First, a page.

Anyone who knows Akon for "Lonely", the irritating playground favourite, with its Bobby Vinton sample at Pinkie and Perky speed, would be taken aback by tonight's songs about gunshots, strippers and jail time. But Akon, more honestly than most rappers, doesn't care how you know him. As he once said, "the best way to conquer the industry is to conquer other territories", and he has shared more than 100 tracks with other artists, from Gwen Stefani to Snoop. From the high street to the back alley, someone will always be playing his tune. He owns his own diamond mine, and Michael Jackson has called, desperate for his Midas touch. But for tonight's show, the man who once supposedly stole cars earns his success with honest, gracious work.
DJ Benny-D, an American with a trim mohican, aviator goggles and, he proudly reveals when leaping from the decks, a kilt and box-fresh trainers, proves he knows which town he has landed in by playing London grime records, before Akon breezes on to "Shake Down". The New Jersey boy with Senegalese roots proudly claims to hail only from "Senegal, West Africa!" tonight, rightly assuming an African contingent in any London crowd. He has a light, reedy voice, matching his handsome, modest physical presence, his shirt glittering, perhaps from his private diamond supply. Though muscular, he looks too small to be his songs' tough jailbird. Like the similarly slight Tupac, investigation suggests exaggerated criminality, in Akon's case amounting to three months inside for nothing much. Lyrical references to street hardship and violence are, however, just one layer of a commercial persona also encompassing R&B lover's man and children's entertainer.
"Gunshot" sees his guitarist pole-axed, legs in the air like a cartoon casualty. Young Jeezy's "Soul Survivor" is dedicated to "all my convicts". If there are many ex-cons in the crowd tonight with more than Akon's just-visiting jailtime, rehabilitation has gone awfully well. When he asks who here is "ghetto" to blank stares, the pretence quietly falls apart. In a moment of mutual honesty he is reduced to asking who is "in any way influenced by the ghetto" to get a cheer. "Ghetto" is then dedicated to "the soldiers in Iraq fighting for our freedom", proving you should never learn politics from a pop star. But its lyrics hit deeper, at the emptiness of stolen luxury: "Even the life you live is borrowed."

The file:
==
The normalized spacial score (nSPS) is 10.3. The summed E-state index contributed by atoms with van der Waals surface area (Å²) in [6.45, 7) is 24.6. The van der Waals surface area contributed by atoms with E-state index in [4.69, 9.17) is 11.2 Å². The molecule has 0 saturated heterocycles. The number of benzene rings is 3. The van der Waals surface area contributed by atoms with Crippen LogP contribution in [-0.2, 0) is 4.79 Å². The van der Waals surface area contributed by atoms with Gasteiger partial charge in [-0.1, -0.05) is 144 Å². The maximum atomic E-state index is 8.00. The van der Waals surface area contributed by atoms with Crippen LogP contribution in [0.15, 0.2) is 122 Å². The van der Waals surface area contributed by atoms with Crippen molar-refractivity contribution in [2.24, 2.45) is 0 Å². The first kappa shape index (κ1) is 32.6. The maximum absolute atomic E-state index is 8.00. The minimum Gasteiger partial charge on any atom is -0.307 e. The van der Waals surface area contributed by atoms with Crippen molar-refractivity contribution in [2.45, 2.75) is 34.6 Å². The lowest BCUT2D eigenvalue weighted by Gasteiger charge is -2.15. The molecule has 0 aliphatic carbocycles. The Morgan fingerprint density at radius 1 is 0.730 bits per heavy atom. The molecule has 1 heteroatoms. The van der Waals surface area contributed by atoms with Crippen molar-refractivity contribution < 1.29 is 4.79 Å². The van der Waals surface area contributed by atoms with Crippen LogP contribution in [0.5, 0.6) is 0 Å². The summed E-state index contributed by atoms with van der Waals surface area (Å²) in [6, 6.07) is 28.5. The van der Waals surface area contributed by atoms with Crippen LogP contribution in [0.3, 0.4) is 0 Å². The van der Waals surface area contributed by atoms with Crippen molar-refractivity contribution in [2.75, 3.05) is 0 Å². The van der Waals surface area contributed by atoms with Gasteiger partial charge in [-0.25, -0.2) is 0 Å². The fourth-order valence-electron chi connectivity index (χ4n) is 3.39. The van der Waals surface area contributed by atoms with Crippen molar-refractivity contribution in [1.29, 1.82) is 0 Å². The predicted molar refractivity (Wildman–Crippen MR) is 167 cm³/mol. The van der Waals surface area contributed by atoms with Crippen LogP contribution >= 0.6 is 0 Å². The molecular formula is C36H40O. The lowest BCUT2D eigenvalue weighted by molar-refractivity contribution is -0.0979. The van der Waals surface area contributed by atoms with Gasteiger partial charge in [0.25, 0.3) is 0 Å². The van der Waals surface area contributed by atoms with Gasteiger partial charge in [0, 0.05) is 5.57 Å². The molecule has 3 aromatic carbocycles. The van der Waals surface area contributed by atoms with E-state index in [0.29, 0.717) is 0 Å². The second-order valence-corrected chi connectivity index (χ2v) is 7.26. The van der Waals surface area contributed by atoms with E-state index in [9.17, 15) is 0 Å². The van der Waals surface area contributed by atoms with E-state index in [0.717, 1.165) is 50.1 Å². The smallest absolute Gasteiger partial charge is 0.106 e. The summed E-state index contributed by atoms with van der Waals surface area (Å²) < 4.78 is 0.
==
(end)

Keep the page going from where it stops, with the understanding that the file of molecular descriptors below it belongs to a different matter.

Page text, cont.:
The momentum often dips in a show clearly flung together by Akon's own whims. British-Ghanaian protégé Sway adds Stepney style to "Silver and Gold". But Akon peaks when dodgy musings in sexual politics resolve into Atlanta stripper tribute "I Wanna Love You", for which, as "relationships are 50/50, I might as well strip too". This ghetto romantic bumps and grinds down to the top of his boxers before discretion prevails. Then, during current hit "Right Now (Na Na Na)", he launches his toned, topless body backwards into the crowd with a sudden, careless running jump. This star who will do anything to reach you could teach Michael Jackson about body-contact issues, and how to deliver patchy music with unflagging grace.